the effects of labelling people as criminal or deviant

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  • the effects of labelling people as criminal or deviant
    • primary and secondary deviance
      • edwin lemert distinguishes between primary and secondary deviance
        • primary deviance refers to deviant acts that have not been publicly labelled
          • he argues that it is pointless to seek the causes of primary deviance since it is so widespread that it is unlikely to have a signle cause and it is likely to be trivial and they mostly go uncaught
          • these acts are not part of an organised deviant way of life so offenders can easily rationalise them away as a moment of madness
          • they have little significance for the individuals status or self concept
          • primary deviants don't generally see themselves as deviant
      • secondary deviance is the result of societys reaction
        • in the eyes of the world the person is no longer a colleague father or neighbour they are now a theif , junkie or paedophile and an outsider
          • this can provoke a crisis for the individual self concept or sense of identity
            • one way to resolve this crisis is for the individual to accept the deviant label and see themselves as the world see them. in turn this may lead to a self-fulfilling prophecy in which the individual acts out or live up to their deviant label thereby becoming what the label says they are.
        • being caught and publically labelled as a criminal can involve being stigmatised, shamed, humilated,shunned or excluded from normal society
        • once and individual is labelled others may come to see him only in terms of the label this then becomes their master status or controlling identity overiding all others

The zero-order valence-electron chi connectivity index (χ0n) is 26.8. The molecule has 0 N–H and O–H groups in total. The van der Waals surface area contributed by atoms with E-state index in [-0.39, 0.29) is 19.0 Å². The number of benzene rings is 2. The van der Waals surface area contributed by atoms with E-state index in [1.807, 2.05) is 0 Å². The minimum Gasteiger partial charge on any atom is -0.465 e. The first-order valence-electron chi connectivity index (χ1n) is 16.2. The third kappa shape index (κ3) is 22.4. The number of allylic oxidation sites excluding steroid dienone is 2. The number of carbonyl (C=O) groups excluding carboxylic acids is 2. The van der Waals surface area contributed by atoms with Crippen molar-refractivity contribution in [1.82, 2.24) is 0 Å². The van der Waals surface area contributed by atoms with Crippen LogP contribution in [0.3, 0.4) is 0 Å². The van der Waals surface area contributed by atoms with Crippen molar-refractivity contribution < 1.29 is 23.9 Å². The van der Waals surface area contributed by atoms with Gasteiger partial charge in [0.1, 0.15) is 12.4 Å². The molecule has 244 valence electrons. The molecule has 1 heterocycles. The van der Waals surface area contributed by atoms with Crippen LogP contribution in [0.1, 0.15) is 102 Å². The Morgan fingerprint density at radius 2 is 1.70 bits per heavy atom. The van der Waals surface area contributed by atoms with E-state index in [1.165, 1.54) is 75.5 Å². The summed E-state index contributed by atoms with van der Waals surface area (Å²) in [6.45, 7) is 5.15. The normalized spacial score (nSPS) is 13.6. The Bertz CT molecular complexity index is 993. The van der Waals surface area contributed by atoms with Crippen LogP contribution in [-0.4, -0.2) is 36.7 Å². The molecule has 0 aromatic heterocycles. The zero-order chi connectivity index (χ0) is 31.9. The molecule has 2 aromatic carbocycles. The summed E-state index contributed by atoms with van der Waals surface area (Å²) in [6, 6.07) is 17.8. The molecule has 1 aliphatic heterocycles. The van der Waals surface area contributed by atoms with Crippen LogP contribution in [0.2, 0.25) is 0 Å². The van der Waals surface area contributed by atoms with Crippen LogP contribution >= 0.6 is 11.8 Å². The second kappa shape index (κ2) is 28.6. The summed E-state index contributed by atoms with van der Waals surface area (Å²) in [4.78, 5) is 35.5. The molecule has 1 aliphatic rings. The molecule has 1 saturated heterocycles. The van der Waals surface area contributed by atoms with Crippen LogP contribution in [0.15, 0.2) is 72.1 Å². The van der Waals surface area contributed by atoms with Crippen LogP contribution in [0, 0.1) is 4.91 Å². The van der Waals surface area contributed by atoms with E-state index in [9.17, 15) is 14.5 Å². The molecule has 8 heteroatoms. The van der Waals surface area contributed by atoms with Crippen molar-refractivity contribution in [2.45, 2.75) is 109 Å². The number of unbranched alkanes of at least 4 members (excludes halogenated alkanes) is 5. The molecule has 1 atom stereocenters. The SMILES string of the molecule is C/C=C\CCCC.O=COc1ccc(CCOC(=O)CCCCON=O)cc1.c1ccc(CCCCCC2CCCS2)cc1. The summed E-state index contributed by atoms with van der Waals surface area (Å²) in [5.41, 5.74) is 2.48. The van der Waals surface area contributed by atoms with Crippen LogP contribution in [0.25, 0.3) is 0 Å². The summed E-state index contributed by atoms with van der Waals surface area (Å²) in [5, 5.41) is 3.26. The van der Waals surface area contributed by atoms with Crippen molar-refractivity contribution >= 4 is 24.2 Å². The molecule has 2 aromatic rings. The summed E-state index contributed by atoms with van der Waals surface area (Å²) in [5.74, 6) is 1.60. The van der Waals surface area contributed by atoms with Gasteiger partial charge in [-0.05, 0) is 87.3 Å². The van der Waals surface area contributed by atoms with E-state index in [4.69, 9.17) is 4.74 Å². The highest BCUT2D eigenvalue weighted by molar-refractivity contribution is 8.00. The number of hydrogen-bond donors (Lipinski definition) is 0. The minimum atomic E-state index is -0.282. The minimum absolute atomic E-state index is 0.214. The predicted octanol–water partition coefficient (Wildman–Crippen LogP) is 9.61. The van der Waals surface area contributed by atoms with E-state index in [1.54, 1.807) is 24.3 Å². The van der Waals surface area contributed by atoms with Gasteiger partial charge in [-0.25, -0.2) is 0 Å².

• secondary deviance is likely to provoke further hostile reactions from the society and reinforce the deviant outsider status
        • the idea that it is not the act itself but the hostile societal reaction by the social audience that creates serious deviance ironically therefore the social control processes that are meant to produce law abiding behaviour may in fact produce the very opposite
    • labelling and criminal justice policy
      • recent studies have shown how increases in the attempt to control and punish young offenders are having the opposite effect
        • Triplett notes and increasing tendency to see young offenders as evil and to be less tolerant of minor deviance. the criminal justice system has relabelled status offences such as truancy as a more serious offences resulting in much harsher sentences
      • finding indicate that labelling theory has important policy implications they add weight to the arguement that negative labelling pushes offenders towards a deviant career. therefore logically to reduce deviance we should make and enforce fewer rules for people to break
    • deviance amplification
      • the deviance amplification spiral is a term used to discribe a processin which the attempt to control deviance leads to an increase in the levels of deviance. this leads to greater attempts to control it and in turn this produces yet higher levels of deviance
      • this concept has been applied to group activity such as Cohen's study of the societal reaction to the mods and rockers disturbance in 1964 press exagerations and distorted reporting of the events began a moral panic with growing public concern and moral entrepreneurs calling for a crack down. the police reponded by arresting more youths while the courts imposed harsher penalties. this seemed to confirm the truth of the orginal media reaction and provoked more public concern in an upward spiral of deviance amplification. at the same time the demonising of the mods and rockersas folk devils caused their further marginaliseation as outsiders resulting in more deviant behaviour on their part
    • reintegrative shaming
      • John Braithwaite identifies a possitve role for the labelling process he distinguishes between two types of shaming
        • reintegrative shaming
          • the act and crime is labeeled but not the actor as if to say he has done a bad thing rather then he is a bad person
        • disintegrative shaming
          • both the crime and the criminal are labelled as bad and the offender is excluded from society
      • avoids stigmatising the offender as evil while at the same time making them aware of the negative impact of their actions upon others and then encourages others to fogive them and accept them back into society
      • Braithwaite argues that crime rates tend to be lower in societies where reintegrative rather than disintegrative shaming is the dominant way of dealing with offenders

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